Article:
Mark Boguski first heard about Chautauqua while reading Zen and the Art of Motorcycle Maintenance, which describes the early traveling…
Stanley Lewis has worked in two dimensions with painting and in three dimensions with sculpture. Tonight, he is going to…
When Sam Van Aken was confronted with the decision of whether to remain in his family business or to branch out, he found he was able to do both.
After three weeks of toiling in their studios, the work of the art students will be featured in the Chautauqua School of Art Annual Student Exhibition.
A new exhibit at the Fowler-Kellogg Art Center offers twisted takes on traditional representations of flowers in art, featuring floral creations of wood, ceramics and metal rather than the oil and watercolor variety.
Most galleries need a week to take down one exhibit and install the next. With only nine weeks in Chautauqua Institution’s season, Strohl Art Center does not have the luxury of time.
Robert Fitzgerald spent three hours culling lake weed from Chautauqua Lake by the Miller Bell Tower. The School of Art sculpture student would wade into the water, pull the weed up to the shoreline where he could kneel down to rinse it, and then lay it out on some nearby benches to dry.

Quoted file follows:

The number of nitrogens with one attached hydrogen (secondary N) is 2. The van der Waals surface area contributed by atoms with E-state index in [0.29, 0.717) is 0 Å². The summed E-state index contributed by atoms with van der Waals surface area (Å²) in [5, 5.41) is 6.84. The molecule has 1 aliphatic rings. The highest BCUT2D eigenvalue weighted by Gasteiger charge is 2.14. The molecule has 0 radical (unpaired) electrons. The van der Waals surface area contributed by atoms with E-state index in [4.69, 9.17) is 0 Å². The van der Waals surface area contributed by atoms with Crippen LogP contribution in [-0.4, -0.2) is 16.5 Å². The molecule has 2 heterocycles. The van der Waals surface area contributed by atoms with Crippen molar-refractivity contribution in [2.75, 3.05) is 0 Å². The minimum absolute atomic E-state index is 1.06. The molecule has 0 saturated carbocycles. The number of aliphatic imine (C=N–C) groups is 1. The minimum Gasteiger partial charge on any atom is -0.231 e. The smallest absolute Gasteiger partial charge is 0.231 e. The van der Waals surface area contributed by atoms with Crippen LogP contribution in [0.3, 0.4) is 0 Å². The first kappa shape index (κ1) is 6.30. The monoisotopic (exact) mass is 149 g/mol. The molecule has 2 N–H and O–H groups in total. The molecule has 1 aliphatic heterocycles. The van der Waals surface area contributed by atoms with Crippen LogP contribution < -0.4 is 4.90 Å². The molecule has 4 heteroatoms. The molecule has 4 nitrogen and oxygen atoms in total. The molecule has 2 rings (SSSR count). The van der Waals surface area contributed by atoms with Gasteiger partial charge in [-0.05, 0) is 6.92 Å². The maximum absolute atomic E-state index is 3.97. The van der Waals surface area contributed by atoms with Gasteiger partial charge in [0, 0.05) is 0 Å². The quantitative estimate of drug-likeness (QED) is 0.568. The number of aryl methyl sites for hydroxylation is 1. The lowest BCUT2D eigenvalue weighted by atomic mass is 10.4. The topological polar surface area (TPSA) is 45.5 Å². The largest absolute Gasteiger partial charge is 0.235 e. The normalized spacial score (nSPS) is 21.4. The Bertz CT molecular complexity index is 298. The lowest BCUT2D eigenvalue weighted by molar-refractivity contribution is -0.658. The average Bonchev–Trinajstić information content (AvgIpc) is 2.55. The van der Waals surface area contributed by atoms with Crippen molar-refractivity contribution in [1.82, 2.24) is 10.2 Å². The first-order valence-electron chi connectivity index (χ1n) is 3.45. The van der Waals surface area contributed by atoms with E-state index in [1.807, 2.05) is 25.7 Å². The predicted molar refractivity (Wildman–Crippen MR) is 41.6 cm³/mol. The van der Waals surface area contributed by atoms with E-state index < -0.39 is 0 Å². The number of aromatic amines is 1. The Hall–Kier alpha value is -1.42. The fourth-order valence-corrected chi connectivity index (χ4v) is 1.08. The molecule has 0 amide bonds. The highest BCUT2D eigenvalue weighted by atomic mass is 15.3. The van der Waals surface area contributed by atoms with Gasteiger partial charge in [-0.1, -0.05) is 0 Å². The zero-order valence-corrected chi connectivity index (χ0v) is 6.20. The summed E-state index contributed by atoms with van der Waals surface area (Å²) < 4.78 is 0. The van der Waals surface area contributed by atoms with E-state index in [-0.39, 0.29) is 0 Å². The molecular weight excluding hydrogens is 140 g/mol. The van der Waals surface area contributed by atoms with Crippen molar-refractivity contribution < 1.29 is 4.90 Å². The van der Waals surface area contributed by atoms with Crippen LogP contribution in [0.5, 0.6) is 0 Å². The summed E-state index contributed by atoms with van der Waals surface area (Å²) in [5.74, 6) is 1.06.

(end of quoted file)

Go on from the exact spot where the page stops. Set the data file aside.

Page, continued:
“An Object of Beauty: Metal / Fiber / Glass,” opening Sunday at Fowler-Kellogg Art Center, includes a coping saw made of melted pennies, a crocheted sword from the cartoon “He-Man” and a shovel cast in glass, among other pieces.
Judy Barie, Visual Arts at Chautauqua Institution’s galleries director, said she was looking for unusual and unexpected objects made of each material — metal, fiber and glass — for the exhibit.
“How often do you see an airplane made of glass?” Barie said, pointing out a piece by Travis Rohrbaugh.
Call Sharon Louden an artist. She makes prints, large installation pieces and sculptures and has received commissions for public art. Louden also paints, draws and has organized a screening at the National Gallery of Art in Washington, D.C., featuring abstract animation and film from 1970 to today. Her latest animation — she scans her brush strokes into a computer and her colleague Brian Clyne helps fabricate the animation in programs such as After Effects or Flash — will premiere at the National Gallery in September.
“I’m 49 years old and it took me almost 30 years to get that out of my system,” Louden said, “the idea that I had to identify as a [certain] type of artist.”
Home is where the art is.
Around 30 new art students learned that lesson Sunday when they moved into their summer studios at the School of Art. Even before they’re fully settled in their dormitories in Bellinger Hall, arriving art students participate in the traditional studio lottery.